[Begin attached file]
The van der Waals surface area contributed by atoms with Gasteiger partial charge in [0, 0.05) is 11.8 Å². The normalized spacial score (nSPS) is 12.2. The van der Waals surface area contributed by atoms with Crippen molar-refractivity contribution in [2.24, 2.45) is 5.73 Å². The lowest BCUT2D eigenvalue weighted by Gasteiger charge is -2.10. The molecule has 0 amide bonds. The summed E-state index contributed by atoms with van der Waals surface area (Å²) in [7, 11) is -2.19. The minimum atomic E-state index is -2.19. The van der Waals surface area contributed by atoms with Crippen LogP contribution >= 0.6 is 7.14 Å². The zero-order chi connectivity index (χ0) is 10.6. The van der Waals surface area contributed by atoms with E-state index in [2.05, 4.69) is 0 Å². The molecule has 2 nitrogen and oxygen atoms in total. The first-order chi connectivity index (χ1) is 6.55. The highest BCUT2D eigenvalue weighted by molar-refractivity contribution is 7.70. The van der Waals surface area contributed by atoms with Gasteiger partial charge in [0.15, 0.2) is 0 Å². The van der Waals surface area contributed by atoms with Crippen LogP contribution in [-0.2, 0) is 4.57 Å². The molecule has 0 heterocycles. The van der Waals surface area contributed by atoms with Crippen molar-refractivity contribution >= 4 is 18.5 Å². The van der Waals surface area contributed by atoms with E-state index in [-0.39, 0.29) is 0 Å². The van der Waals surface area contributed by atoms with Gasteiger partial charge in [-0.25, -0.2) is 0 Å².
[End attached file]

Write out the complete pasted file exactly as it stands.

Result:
The van der Waals surface area contributed by atoms with Gasteiger partial charge in [0, 0.05) is 11.8 Å². The normalized spacial score (nSPS) is 12.2. The van der Waals surface area contributed by atoms with Crippen molar-refractivity contribution in [2.24, 2.45) is 5.73 Å². The lowest BCUT2D eigenvalue weighted by Gasteiger charge is -2.10. The molecule has 0 amide bonds. The summed E-state index contributed by atoms with van der Waals surface area (Å²) in [7, 11) is -2.19. The minimum atomic E-state index is -2.19. The van der Waals surface area contributed by atoms with Crippen LogP contribution >= 0.6 is 7.14 Å². The zero-order chi connectivity index (χ0) is 10.6. The van der Waals surface area contributed by atoms with E-state index in [2.05, 4.69) is 0 Å². The molecule has 2 nitrogen and oxygen atoms in total. The first-order chi connectivity index (χ1) is 6.55. The highest BCUT2D eigenvalue weighted by molar-refractivity contribution is 7.70. The van der Waals surface area contributed by atoms with Gasteiger partial charge in [0.15, 0.2) is 0 Å². The van der Waals surface area contributed by atoms with Crippen LogP contribution in [-0.2, 0) is 4.57 Å². The molecule has 0 heterocycles. The van der Waals surface area contributed by atoms with Crippen molar-refractivity contribution >= 4 is 18.5 Å². The van der Waals surface area contributed by atoms with E-state index in [-0.39, 0.29) is 0 Å². The van der Waals surface area contributed by atoms with Gasteiger partial charge in [-0.25, -0.2) is 0 Å².